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January 19th, 2005

A troop? / More about caps after colons

by Barbara Wallraff

Patricia Foley, of Midland, Mich., writes: “I have noted recent newspaper headlines such as ‘Nine troops killed in Iraq.’ This obviously refers to nine individuals. Why, then, isn’t a single casualty called a ‘troop’?”

Dear Patricia: Gosh, I wish that headline read more like “Nine troops awarded medals for their peacekeeping work.” But that’s not what you’re asking about. As you suggest, it’s illogical to put a number before “troops” and expect the phrase to mean that many people. Any dictionary will tell you that a “troop” in the military sense is a unit or group. So “nine troops” ought to be nine military units.

English isn’t always logical, though, and “nine troops” meaning that many people fills a gap in the language. That’s because “troops” is the least awkward term we have for members of more than one branch of the armed forces, or for military personnel without reference to the branch they belong to. “Soldiers,” “Marines,” “sailors” and “airmen” (as members of the U.S. Air Force, of either sex, are often called) are all more specific. If newspapers couldn’t use “troops” with a number, how would the headlines read? “Nine members of the military awarded peacekeeping medals”? “Seven soldiers, a female airman and a Marine lauded for peacekeeping work”? No, I’m afraid not. That’s unreal.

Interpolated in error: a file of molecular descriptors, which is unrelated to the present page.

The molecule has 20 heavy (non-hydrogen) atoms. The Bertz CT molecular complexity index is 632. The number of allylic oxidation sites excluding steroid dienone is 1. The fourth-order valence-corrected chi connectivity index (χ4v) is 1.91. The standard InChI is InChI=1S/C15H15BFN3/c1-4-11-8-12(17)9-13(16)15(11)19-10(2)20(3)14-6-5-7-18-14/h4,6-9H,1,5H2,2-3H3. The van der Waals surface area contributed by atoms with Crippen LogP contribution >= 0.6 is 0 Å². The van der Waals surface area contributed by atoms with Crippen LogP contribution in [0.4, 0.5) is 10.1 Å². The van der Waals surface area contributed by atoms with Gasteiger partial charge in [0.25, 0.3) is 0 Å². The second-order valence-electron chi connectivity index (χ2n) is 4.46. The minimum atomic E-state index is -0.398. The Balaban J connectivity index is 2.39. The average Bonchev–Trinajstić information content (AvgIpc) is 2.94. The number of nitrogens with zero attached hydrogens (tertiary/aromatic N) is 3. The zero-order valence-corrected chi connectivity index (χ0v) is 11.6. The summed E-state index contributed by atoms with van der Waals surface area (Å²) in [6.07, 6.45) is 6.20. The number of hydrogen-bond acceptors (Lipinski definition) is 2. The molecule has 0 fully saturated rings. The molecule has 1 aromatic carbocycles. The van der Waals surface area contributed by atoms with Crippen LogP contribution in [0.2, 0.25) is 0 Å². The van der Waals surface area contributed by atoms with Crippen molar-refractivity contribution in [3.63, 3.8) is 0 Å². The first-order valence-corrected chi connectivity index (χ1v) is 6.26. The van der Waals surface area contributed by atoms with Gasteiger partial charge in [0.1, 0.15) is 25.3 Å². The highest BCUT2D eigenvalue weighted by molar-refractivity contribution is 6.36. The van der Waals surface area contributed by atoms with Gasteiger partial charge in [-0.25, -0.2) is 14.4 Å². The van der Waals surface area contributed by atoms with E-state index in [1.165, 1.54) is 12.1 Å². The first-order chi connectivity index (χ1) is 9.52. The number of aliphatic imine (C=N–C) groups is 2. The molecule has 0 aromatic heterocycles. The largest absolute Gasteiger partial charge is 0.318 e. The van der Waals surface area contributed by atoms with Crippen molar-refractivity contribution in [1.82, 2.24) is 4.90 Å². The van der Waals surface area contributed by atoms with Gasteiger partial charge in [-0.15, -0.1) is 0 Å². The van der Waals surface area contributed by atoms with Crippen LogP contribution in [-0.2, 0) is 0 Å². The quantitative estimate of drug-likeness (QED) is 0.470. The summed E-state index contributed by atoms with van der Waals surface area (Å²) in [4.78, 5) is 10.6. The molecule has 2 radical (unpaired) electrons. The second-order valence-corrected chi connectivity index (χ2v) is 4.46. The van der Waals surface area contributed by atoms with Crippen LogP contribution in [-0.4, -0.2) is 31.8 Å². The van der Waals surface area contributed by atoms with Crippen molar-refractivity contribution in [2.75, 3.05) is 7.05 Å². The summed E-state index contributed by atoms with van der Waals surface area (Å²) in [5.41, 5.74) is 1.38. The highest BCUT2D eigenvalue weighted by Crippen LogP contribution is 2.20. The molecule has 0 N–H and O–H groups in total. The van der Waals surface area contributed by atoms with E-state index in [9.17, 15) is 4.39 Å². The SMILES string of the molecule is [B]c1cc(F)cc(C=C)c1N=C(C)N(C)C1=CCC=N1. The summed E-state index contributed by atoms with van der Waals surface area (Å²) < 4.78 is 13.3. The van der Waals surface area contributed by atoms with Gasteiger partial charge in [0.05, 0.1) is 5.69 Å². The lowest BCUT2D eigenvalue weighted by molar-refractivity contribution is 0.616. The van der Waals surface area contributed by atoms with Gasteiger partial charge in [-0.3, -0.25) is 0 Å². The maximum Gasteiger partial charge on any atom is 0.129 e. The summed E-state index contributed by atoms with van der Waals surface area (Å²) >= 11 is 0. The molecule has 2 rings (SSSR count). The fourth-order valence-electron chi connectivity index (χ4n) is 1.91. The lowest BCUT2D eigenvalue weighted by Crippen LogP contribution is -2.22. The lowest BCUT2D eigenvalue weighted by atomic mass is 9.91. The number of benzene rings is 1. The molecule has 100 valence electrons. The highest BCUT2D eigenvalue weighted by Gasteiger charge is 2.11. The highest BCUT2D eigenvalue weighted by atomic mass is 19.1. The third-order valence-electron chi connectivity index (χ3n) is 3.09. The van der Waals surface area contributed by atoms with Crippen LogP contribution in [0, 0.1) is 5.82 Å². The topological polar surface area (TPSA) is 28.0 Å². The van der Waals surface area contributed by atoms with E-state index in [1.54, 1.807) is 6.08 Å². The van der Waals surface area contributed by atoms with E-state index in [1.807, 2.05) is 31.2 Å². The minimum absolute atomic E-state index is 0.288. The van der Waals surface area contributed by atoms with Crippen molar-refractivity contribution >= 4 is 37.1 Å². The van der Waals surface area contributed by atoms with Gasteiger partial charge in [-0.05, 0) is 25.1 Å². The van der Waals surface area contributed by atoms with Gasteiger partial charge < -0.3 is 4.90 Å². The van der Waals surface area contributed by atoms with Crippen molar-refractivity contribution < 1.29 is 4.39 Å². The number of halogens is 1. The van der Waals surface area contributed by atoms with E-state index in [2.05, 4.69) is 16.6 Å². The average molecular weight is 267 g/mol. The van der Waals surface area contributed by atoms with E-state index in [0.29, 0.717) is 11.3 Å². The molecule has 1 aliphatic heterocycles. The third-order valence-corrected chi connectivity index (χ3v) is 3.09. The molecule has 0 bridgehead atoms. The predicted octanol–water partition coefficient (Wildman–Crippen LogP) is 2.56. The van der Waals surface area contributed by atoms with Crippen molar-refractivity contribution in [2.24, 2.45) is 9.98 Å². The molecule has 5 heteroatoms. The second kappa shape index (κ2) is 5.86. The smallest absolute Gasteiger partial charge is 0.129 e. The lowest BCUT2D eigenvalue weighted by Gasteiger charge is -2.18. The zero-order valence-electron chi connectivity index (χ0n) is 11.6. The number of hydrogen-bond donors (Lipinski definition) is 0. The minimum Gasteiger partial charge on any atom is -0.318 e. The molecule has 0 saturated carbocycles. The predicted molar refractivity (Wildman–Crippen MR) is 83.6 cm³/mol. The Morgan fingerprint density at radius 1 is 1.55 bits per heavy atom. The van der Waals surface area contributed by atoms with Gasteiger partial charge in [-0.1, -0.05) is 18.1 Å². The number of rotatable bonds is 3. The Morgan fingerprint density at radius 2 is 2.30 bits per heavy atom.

Michael P. Warr, of Stonington, Maine, writes: “Although I was born, raised and educated in Britain, I have been living in America since 1966. Over the years I have become somewhat inured to the corruption of my native language in this country, but I am far from indifferent. I was therefore appalled at your attempt, in a recent column, to justify the use of a capital letter following a colon. This is, quite frankly, a load of revisionist twaddle! A period -- or full stop, as we say in Britain -- denotes the end of a sentence; and as a capital letter is only used to begin a new sentence, it is only permissible after a period.”

Dear Michael: Excuse me? “Revisionist twaddle”? But I was arguing in favor of standard British practice, while acknowledging that standard American practice is slightly different. The Oxford Style Manual, from England’s Oxford University Press, sums up part of both standards like this: “Use the colon to introduce a list. ... Follow it with a capital letter only if the list comprises proper names, or more than one (in US English any grammatically complete) sentence.”

I love British English, but I do wish some people of British origin (ahem) would get over the idea that their standards are the true ones and that American English is somehow debased. The language we share has been cobbled together from bits of Saxon and Anglo-French and Latin and Old High German and dozens of other languages, and it continues to evolve to meet the needs of the people who speak and write it. Yes, Americans write “color,” not “colour,” say “sweater” instead of “jumper” and use more capital letters after colons. These habits -- like drinking beer cold, not at room temperature, and playing football with a ball that isn’t round -- are just customs, not failings.

© Copyright 2003 by Barbara Wallraff. Reprints require prior permission. All rights reserved.

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